In "A Noiseless Patient Spider" by Walt Whitman, do you think that the narrator is envious or jealous of the spider?  Why?

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It does seem, perhaps, that the speaker of Walt Whitman's poem "A Noiseless Patient Spider" is somewhat envious of how the spider is able to "tirelessly" and constantly launch filaments that are able to catch onto something.

The controlling metaphor of Walt Whitman's poem is that of...

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It does seem, perhaps, that the speaker of Walt Whitman's poem "A Noiseless Patient Spider" is somewhat envious of how the spider is able to "tirelessly" and constantly launch filaments that are able to catch onto something.

The controlling metaphor of Walt Whitman's poem is that of the soul being likened to the spider as it is "seeking the spheres to connect them." Much like the spider, the soul casts filament after filament in an effort to find meaning and a sense of the divine. But, the patient spider seems more successful in its venture of launching "filament, filament, filament."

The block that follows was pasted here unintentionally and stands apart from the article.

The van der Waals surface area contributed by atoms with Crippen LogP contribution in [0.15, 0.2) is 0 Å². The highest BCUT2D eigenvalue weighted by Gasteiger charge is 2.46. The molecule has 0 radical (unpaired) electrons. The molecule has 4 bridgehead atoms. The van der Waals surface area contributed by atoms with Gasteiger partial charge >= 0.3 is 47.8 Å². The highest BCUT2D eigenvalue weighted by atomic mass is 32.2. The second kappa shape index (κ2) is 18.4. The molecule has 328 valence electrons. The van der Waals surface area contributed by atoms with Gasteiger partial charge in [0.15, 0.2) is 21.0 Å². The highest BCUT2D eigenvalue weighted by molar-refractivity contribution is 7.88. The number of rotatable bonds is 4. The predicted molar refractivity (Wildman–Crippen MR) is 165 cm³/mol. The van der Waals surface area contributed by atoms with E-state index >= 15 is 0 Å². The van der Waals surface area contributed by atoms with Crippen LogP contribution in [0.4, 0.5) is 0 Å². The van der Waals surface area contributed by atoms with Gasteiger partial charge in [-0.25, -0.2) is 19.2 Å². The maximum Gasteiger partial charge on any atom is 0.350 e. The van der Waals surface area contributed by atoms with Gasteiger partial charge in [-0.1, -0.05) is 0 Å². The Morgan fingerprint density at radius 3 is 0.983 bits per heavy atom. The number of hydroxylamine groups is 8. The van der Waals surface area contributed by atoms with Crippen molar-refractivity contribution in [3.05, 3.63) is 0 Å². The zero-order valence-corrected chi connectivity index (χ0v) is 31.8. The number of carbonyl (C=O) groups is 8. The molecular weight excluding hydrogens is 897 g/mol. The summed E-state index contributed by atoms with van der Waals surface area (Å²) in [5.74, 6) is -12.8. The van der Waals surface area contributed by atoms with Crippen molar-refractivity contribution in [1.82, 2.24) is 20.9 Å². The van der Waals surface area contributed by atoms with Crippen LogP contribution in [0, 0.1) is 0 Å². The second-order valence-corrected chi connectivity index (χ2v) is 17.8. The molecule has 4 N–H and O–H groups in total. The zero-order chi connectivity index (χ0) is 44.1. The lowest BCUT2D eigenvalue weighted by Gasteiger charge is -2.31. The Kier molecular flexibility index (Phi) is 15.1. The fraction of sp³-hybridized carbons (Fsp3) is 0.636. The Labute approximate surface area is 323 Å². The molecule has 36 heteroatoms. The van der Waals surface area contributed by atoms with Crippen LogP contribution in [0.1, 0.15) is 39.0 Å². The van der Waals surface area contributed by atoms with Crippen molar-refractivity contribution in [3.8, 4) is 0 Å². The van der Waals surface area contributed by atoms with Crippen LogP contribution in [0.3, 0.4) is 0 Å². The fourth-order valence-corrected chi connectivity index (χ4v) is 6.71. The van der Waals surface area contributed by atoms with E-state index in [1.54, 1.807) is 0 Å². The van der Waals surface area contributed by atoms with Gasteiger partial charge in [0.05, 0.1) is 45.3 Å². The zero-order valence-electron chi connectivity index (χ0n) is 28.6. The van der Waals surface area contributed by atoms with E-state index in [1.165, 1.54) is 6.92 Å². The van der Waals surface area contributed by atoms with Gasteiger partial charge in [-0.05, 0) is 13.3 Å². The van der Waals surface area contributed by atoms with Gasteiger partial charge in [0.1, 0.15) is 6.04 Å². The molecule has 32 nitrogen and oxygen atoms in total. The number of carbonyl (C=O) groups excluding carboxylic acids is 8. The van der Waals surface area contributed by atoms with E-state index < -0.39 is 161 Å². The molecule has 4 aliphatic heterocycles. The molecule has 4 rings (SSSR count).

Certainly, the soul's task is more difficult and more complicated. The soul is

Ceaselessly musing, venturing, throwing, seeking the spheres to connect them,
Till the bridge you will need be form'd, till the ductile anchor hold,...

In Whitman's poem, much like the spider, man also finds his realm beginning within himself. But, unlike the spider, who engages in the daily spinning of his webs, the soul that reaches out must generate an essential, yet extraordinary anchor that can hold because such casting is not part of man's mundane world; it is, instead, a transcendent experience.

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